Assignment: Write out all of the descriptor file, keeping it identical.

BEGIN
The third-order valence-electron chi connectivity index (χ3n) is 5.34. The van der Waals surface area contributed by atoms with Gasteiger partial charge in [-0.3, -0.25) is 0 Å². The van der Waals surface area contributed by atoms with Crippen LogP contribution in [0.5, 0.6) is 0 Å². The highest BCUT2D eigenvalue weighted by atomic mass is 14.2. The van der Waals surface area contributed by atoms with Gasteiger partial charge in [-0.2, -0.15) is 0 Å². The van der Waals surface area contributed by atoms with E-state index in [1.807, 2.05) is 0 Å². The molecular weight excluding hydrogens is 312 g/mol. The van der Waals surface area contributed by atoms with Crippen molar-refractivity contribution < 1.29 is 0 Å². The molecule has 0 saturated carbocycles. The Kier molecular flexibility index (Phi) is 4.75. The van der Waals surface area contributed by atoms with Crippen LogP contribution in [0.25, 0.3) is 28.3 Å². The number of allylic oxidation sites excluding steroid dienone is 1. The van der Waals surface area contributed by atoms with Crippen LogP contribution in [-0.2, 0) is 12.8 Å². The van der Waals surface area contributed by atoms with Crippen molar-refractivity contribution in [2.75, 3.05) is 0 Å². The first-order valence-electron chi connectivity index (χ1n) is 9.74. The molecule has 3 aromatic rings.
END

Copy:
The third-order valence-electron chi connectivity index (χ3n) is 5.34. The van der Waals surface area contributed by atoms with Gasteiger partial charge in [-0.3, -0.25) is 0 Å². The van der Waals surface area contributed by atoms with Crippen LogP contribution in [0.5, 0.6) is 0 Å². The highest BCUT2D eigenvalue weighted by atomic mass is 14.2. The van der Waals surface area contributed by atoms with Gasteiger partial charge in [-0.2, -0.15) is 0 Å². The van der Waals surface area contributed by atoms with E-state index in [1.807, 2.05) is 0 Å². The molecular weight excluding hydrogens is 312 g/mol. The van der Waals surface area contributed by atoms with Crippen molar-refractivity contribution < 1.29 is 0 Å². The molecule has 0 saturated carbocycles. The Kier molecular flexibility index (Phi) is 4.75. The van der Waals surface area contributed by atoms with Crippen LogP contribution in [0.25, 0.3) is 28.3 Å². The number of allylic oxidation sites excluding steroid dienone is 1. The van der Waals surface area contributed by atoms with Crippen LogP contribution in [-0.2, 0) is 12.8 Å². The van der Waals surface area contributed by atoms with Crippen molar-refractivity contribution in [2.75, 3.05) is 0 Å². The first-order valence-electron chi connectivity index (χ1n) is 9.74. The molecule has 3 aromatic rings.